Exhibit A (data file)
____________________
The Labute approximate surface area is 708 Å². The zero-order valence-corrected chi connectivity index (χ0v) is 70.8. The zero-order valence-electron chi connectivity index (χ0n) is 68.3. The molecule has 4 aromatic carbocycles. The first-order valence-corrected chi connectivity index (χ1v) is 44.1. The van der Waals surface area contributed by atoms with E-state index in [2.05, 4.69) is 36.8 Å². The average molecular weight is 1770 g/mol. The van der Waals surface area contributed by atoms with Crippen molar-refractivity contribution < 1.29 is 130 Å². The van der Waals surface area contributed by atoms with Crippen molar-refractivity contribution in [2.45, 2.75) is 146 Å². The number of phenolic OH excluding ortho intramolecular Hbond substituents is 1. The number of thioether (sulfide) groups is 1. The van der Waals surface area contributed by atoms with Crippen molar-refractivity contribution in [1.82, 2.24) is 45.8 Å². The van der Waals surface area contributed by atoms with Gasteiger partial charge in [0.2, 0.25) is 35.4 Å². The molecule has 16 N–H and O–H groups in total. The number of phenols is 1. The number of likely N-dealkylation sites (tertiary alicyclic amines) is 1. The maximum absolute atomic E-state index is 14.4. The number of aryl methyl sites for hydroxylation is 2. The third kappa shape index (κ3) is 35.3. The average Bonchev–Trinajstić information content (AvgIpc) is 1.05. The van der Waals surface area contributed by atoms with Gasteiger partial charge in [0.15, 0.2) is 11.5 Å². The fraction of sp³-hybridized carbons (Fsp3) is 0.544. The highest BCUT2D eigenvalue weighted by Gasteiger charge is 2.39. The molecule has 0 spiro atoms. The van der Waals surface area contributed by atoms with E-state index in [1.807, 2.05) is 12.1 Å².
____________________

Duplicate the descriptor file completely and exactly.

The Labute approximate surface area is 708 Å². The zero-order valence-corrected chi connectivity index (χ0v) is 70.8. The zero-order valence-electron chi connectivity index (χ0n) is 68.3. The molecule has 4 aromatic carbocycles. The first-order valence-corrected chi connectivity index (χ1v) is 44.1. The van der Waals surface area contributed by atoms with E-state index in [2.05, 4.69) is 36.8 Å². The average molecular weight is 1770 g/mol. The van der Waals surface area contributed by atoms with Crippen molar-refractivity contribution < 1.29 is 130 Å². The van der Waals surface area contributed by atoms with Crippen molar-refractivity contribution in [2.45, 2.75) is 146 Å². The number of phenolic OH excluding ortho intramolecular Hbond substituents is 1. The number of thioether (sulfide) groups is 1. The van der Waals surface area contributed by atoms with Crippen molar-refractivity contribution in [1.82, 2.24) is 45.8 Å². The van der Waals surface area contributed by atoms with Gasteiger partial charge in [0.2, 0.25) is 35.4 Å². The molecule has 16 N–H and O–H groups in total. The number of phenols is 1. The number of likely N-dealkylation sites (tertiary alicyclic amines) is 1. The maximum absolute atomic E-state index is 14.4. The number of aryl methyl sites for hydroxylation is 2. The third kappa shape index (κ3) is 35.3. The average Bonchev–Trinajstić information content (AvgIpc) is 1.05. The van der Waals surface area contributed by atoms with Gasteiger partial charge in [0.15, 0.2) is 11.5 Å². The fraction of sp³-hybridized carbons (Fsp3) is 0.544. The highest BCUT2D eigenvalue weighted by Gasteiger charge is 2.39. The molecule has 0 spiro atoms. The van der Waals surface area contributed by atoms with E-state index in [1.807, 2.05) is 12.1 Å².